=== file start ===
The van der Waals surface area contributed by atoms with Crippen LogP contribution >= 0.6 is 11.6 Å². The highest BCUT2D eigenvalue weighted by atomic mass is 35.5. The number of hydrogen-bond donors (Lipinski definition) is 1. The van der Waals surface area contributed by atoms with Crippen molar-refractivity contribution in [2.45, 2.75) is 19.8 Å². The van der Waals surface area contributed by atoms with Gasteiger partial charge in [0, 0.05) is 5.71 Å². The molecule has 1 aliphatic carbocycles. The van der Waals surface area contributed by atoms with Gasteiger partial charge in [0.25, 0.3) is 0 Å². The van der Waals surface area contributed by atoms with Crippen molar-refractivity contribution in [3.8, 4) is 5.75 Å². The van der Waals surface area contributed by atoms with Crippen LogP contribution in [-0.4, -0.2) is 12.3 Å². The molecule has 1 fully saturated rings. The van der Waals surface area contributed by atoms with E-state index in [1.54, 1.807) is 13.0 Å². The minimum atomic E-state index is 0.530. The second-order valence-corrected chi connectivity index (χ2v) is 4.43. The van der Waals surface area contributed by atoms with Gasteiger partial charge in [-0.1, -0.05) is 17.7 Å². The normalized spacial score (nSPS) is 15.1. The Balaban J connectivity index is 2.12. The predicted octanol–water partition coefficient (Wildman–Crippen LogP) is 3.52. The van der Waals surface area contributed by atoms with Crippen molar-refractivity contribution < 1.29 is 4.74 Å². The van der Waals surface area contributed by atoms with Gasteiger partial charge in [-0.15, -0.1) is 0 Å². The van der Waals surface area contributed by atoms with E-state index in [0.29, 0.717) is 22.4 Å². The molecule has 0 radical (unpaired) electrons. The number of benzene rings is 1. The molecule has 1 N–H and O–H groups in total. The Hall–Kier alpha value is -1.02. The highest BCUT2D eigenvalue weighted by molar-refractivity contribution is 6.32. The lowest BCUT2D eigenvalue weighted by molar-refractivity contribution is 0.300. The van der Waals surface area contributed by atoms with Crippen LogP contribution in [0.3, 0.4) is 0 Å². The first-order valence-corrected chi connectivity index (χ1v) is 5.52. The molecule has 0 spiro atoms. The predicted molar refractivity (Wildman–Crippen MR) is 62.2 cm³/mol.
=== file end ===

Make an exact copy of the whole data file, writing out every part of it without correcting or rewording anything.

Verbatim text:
The van der Waals surface area contributed by atoms with Crippen LogP contribution >= 0.6 is 11.6 Å². The highest BCUT2D eigenvalue weighted by atomic mass is 35.5. The number of hydrogen-bond donors (Lipinski definition) is 1. The van der Waals surface area contributed by atoms with Crippen molar-refractivity contribution in [2.45, 2.75) is 19.8 Å². The van der Waals surface area contributed by atoms with Gasteiger partial charge in [0, 0.05) is 5.71 Å². The molecule has 1 aliphatic carbocycles. The van der Waals surface area contributed by atoms with Gasteiger partial charge in [0.25, 0.3) is 0 Å². The van der Waals surface area contributed by atoms with Crippen molar-refractivity contribution in [3.8, 4) is 5.75 Å². The van der Waals surface area contributed by atoms with Crippen LogP contribution in [-0.4, -0.2) is 12.3 Å². The molecule has 1 fully saturated rings. The van der Waals surface area contributed by atoms with E-state index in [1.54, 1.807) is 13.0 Å². The minimum atomic E-state index is 0.530. The second-order valence-corrected chi connectivity index (χ2v) is 4.43. The van der Waals surface area contributed by atoms with Gasteiger partial charge in [-0.1, -0.05) is 17.7 Å². The normalized spacial score (nSPS) is 15.1. The Balaban J connectivity index is 2.12. The predicted octanol–water partition coefficient (Wildman–Crippen LogP) is 3.52. The van der Waals surface area contributed by atoms with Crippen molar-refractivity contribution < 1.29 is 4.74 Å². The van der Waals surface area contributed by atoms with Gasteiger partial charge in [-0.15, -0.1) is 0 Å². The van der Waals surface area contributed by atoms with E-state index in [0.29, 0.717) is 22.4 Å². The molecule has 0 radical (unpaired) electrons. The number of benzene rings is 1. The molecule has 1 N–H and O–H groups in total. The Hall–Kier alpha value is -1.02. The highest BCUT2D eigenvalue weighted by molar-refractivity contribution is 6.32. The lowest BCUT2D eigenvalue weighted by molar-refractivity contribution is 0.300. The van der Waals surface area contributed by atoms with Crippen LogP contribution in [0.3, 0.4) is 0 Å². The first-order valence-corrected chi connectivity index (χ1v) is 5.52. The molecule has 0 spiro atoms. The predicted molar refractivity (Wildman–Crippen MR) is 62.2 cm³/mol.